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Last week, former Senate Majority Leaders Tom Daschle and Trent Lott spoke at BPC as part of the “On Leadership” Speaker Series. The event, sponsored by the Henry M. Jackson Foundation, offered Senators Daschle and Lott a platform to reflect on leading the Senate and their personal approaches to the role of majority leader.
Opening remarks from BPC President Jason Grumet and John Hemplemann, president of the Henry M. Jackson Foundation, honored the life of the late Senator Henry M. Jackson and celebrated the Foundation’s Centennial Anniversary. Daschle and Lott recognized Jackson’s legacy as a legislator who demonstrated honesty, scholarship and openness. Daschle, a BPC co-founder, spoke fondly of Jackson’s inspirational leadership, recalling his time working with the Washington senator.
BPC Democracy Project Director John Fortier joined the senators to discuss their personal experiences as majority leaders during some of the most consequential moments of recent history, including the impeachment trial of President Clinton, September 11, and the anthrax attacks. The senators agreed that there were great moments of bipartisan cooperation during these times of crisis, perhaps because of the obvious need to put the priorities of a wounded nation above party or self. Lott, a BPC Senior Fellow, noted that, post-9/11, Americans supported Congress more than at any other time in modern history. Both men said open lines of communication and an overwhelming sense of mutual respect enabled them to lead the Senate chamber. They shared the hope that today’s leaders could learn from times of crisis, finding more time to meet together to build a greater sense of unity and friendship in Congress.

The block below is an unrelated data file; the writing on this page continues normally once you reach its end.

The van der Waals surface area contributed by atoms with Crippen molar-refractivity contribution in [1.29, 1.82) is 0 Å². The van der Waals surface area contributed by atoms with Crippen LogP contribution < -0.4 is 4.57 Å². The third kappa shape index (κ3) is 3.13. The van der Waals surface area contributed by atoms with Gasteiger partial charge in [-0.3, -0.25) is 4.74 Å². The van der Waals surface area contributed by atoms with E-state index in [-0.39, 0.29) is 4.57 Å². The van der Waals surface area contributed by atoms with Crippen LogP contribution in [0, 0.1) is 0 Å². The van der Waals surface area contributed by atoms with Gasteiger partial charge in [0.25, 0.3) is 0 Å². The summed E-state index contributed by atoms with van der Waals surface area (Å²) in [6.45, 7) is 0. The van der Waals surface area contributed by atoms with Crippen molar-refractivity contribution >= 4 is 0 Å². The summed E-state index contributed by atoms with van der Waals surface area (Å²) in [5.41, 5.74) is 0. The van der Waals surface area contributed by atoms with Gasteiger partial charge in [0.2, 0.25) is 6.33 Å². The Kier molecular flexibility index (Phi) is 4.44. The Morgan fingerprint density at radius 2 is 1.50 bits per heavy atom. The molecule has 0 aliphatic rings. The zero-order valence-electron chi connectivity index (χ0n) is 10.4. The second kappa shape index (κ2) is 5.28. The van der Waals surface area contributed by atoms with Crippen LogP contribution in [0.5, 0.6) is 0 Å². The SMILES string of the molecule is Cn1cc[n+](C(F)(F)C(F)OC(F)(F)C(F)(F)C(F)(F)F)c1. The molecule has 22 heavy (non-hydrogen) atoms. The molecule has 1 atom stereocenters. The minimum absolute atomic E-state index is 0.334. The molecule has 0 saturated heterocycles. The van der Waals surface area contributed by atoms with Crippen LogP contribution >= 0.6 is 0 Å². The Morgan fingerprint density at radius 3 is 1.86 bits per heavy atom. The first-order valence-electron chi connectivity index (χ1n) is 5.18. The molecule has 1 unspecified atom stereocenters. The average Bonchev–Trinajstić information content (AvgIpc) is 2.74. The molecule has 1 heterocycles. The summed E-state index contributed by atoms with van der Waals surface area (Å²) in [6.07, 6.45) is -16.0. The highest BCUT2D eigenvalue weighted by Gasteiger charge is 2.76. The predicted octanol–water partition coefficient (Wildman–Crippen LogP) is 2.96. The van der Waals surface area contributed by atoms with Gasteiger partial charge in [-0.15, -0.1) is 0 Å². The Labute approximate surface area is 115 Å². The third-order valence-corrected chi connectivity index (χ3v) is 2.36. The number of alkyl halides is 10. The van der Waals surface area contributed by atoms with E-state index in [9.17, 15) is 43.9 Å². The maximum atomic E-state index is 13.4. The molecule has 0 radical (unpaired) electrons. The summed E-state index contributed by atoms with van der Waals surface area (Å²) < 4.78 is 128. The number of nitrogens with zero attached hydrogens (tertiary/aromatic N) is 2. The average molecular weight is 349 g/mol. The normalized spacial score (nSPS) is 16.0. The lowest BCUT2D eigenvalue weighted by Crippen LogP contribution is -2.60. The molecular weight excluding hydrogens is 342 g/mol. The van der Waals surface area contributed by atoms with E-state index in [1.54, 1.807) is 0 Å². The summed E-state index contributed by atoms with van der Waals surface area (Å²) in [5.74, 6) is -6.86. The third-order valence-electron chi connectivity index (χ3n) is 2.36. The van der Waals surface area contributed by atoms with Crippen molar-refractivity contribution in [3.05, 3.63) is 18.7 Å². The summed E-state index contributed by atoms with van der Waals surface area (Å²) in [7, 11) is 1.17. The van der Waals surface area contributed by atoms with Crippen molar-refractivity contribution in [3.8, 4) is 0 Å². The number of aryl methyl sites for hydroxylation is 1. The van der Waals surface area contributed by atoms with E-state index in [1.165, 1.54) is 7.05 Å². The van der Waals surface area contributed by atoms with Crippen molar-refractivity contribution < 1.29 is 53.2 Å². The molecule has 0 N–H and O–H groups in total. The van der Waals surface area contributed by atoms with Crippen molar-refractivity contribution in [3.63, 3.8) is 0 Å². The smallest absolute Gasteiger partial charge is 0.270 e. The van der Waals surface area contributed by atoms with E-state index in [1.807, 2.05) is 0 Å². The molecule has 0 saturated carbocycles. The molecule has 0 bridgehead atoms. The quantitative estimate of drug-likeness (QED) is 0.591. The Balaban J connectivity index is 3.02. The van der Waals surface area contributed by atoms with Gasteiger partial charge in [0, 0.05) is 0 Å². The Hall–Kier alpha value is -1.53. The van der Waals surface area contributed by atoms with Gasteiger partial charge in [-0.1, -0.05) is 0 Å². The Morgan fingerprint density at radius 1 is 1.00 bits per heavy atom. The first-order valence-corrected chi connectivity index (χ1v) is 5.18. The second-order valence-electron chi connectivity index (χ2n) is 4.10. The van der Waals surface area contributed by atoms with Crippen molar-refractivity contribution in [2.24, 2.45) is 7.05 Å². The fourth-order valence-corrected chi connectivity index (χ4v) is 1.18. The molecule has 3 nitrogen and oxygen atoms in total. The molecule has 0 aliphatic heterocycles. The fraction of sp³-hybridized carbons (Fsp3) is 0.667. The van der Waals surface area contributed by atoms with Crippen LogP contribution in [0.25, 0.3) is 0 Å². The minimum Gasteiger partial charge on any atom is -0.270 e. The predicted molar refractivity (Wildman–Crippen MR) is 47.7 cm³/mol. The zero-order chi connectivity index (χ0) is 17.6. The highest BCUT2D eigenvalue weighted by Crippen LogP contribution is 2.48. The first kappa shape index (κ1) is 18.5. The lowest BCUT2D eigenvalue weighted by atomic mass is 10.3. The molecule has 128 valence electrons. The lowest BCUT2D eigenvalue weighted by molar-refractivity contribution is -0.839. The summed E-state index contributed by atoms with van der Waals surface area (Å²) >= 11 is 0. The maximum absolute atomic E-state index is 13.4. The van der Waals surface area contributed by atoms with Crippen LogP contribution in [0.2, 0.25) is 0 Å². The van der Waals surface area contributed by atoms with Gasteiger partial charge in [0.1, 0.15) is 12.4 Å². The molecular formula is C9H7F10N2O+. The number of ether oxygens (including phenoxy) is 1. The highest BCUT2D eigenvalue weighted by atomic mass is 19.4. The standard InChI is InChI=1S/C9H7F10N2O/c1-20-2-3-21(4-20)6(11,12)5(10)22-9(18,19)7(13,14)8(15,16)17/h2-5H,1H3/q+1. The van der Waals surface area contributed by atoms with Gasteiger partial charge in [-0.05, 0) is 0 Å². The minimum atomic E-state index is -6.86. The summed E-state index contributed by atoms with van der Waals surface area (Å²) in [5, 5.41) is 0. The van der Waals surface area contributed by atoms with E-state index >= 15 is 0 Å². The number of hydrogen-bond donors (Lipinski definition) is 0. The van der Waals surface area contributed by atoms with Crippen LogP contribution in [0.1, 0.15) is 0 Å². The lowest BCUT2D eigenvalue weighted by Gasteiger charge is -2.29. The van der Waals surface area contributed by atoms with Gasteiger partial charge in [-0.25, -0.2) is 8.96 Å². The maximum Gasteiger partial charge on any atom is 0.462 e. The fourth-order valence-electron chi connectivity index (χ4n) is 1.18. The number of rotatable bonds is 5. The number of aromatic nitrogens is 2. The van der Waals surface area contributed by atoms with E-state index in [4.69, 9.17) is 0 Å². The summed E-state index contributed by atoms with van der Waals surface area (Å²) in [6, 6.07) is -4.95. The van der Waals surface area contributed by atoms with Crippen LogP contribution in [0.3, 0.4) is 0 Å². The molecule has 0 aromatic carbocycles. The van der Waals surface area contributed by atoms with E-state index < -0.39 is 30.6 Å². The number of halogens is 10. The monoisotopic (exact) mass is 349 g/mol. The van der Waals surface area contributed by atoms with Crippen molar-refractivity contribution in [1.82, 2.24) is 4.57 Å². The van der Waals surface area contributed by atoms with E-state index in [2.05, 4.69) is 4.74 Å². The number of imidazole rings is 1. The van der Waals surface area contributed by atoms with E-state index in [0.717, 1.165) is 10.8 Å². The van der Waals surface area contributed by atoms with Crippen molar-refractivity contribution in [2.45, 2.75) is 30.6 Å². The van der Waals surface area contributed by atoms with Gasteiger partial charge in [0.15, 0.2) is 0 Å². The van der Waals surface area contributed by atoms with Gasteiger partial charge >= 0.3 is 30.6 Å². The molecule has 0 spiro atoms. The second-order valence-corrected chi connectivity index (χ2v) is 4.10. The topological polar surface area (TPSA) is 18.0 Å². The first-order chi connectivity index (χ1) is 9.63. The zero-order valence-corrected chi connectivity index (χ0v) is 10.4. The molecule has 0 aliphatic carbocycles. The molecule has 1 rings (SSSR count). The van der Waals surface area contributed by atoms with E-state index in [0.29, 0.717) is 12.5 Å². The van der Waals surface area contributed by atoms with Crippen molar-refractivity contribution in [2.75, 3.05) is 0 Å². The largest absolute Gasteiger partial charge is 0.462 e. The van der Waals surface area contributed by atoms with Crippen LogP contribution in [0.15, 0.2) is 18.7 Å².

Following the discussion, Henry M. Jackson Foundation Executive Director Lara Inglitzin asked Daschle and Lott if Washington’s policymakers could still achieve compromise—with their positions evolving in the process—without being accused of flip-flopping:
High and rising health care costs consume a large and rapidly growing portion of the federal budget, crowding out investments in other crucial priorities such as education, defense and infrastructure and putting pressure on other priorities of households, businesses and governments.